The old man then is ordered to move on to Sam Rey, the protagonist of Sigil, a guy who wakes up in his spaceship and starts mourning the recent death of his friend Roiya. His lamentation is cut short, however, because the ship is under attack and has to rush back to the cockpit, where he encounters two passengers he picked up during the recent planet-side fight in which his friend died, one JeMerik Meer and a for the time being nameless Exotic Beauty (TM). They are being attacked by saurians, the fleet of the planet they just left and soon may be hunted by the forces of the human union that rules the rest of known space. In other words, their ass is grass and everyone wants a piece. Since the autopilot cannot possibly cope with that kind of attack, Sam takes the helm, only to find the voice of Roiya greeting him from the computer.

    At this point, old man oracle gets a 404 error and cannot find Sam Rey anymore, so one of the other gods, Trenin, decides to hunt him down later.

    Next is the world of Scion, where our protagonist Prince Ethan discovers that he now has superpowers (a fancy energy sword) in the middle of a ritual mock duel and accidentally gives his opponent a really ugly scar that blinds the other guy in one eye. Since the other guy was the prince of an enemy kingdom, this immediately triggers a shitstorm of magnificent proportions and people start jumping into the arena to kill him.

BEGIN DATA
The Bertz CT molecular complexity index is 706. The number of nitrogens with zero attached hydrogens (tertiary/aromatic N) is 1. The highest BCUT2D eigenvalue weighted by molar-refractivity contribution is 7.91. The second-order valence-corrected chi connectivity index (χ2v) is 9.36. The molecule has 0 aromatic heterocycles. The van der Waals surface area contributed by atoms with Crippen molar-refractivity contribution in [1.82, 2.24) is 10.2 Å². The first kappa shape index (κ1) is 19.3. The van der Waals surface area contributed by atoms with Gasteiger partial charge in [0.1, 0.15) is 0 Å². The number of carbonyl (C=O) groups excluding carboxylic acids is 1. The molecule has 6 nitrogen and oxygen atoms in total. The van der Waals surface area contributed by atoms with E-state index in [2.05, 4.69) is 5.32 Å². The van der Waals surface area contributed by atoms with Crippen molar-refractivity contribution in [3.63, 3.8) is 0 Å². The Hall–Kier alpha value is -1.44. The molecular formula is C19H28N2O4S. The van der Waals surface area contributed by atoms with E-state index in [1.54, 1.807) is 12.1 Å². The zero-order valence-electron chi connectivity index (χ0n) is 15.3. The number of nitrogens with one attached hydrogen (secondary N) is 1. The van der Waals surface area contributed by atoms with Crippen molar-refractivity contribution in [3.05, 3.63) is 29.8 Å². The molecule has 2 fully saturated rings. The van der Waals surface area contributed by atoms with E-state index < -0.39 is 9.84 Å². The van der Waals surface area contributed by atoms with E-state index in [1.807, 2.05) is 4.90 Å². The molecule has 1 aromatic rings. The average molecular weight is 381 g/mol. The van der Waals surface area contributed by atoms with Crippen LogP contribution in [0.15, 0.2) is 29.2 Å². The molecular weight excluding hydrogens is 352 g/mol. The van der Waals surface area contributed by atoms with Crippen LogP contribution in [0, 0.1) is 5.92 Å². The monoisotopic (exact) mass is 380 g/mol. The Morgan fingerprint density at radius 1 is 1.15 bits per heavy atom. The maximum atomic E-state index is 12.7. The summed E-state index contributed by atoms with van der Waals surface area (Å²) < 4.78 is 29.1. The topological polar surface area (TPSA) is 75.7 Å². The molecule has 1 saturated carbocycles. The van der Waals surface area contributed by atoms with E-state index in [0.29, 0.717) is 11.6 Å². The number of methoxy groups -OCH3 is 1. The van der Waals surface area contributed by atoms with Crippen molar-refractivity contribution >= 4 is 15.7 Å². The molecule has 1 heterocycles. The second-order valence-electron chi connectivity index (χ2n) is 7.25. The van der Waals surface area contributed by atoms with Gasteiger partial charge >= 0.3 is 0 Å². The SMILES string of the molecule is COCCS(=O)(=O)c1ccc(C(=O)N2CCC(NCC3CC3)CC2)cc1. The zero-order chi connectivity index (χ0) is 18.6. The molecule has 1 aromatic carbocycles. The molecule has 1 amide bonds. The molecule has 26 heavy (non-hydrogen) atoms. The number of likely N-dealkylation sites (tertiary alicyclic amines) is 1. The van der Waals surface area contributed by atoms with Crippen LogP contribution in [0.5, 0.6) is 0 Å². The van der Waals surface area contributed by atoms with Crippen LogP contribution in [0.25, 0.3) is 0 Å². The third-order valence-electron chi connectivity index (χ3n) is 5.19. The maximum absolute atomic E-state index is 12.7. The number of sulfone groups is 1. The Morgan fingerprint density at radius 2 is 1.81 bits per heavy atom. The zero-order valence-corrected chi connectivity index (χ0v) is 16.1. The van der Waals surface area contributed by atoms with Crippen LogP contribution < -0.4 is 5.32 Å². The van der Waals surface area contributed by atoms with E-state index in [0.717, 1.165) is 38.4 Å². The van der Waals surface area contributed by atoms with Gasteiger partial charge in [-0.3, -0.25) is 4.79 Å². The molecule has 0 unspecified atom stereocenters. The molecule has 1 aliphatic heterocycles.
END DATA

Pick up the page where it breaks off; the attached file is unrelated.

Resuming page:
Hoping that the situation with this guy will solve itself soon in permanent fashion, the watching gods shift their gaze towards the world of Meridian.



    There, our recently orphaned protagonist Sephie is adapting to life in the amazingly evil-looking house of her not-at-all-fratricidal uncle Ilahn and trying to remove from her forehead the mark that appeared as she knelt over the body of her dying father. Ilahn then shows up and tells her to stop that. It is a mark of greatness, like the one Ilahn himself sports in his throat now, and he displays his fancy new powers of destruction. After he leaves, however, Sephie decides that she is not sold on the idea and discovers that she has powers of healing and creation, unmaking the damage caused by her uncle. At the same time, a short orange eyed woman mutters that soon it'll be time.

    Although there are yet other sigil bearers unseen, the leaders of the godly trios (white haired lady and blonde good-looking dude) decide that they have seen enough and after making some noise about working together, everyone leaves. Shortly afterwards, however, the cloaked guy and the blonde woman return to the same spot. Even though they are of enemy houses, they obviously love each other and worry greatly about what this development might represent for them.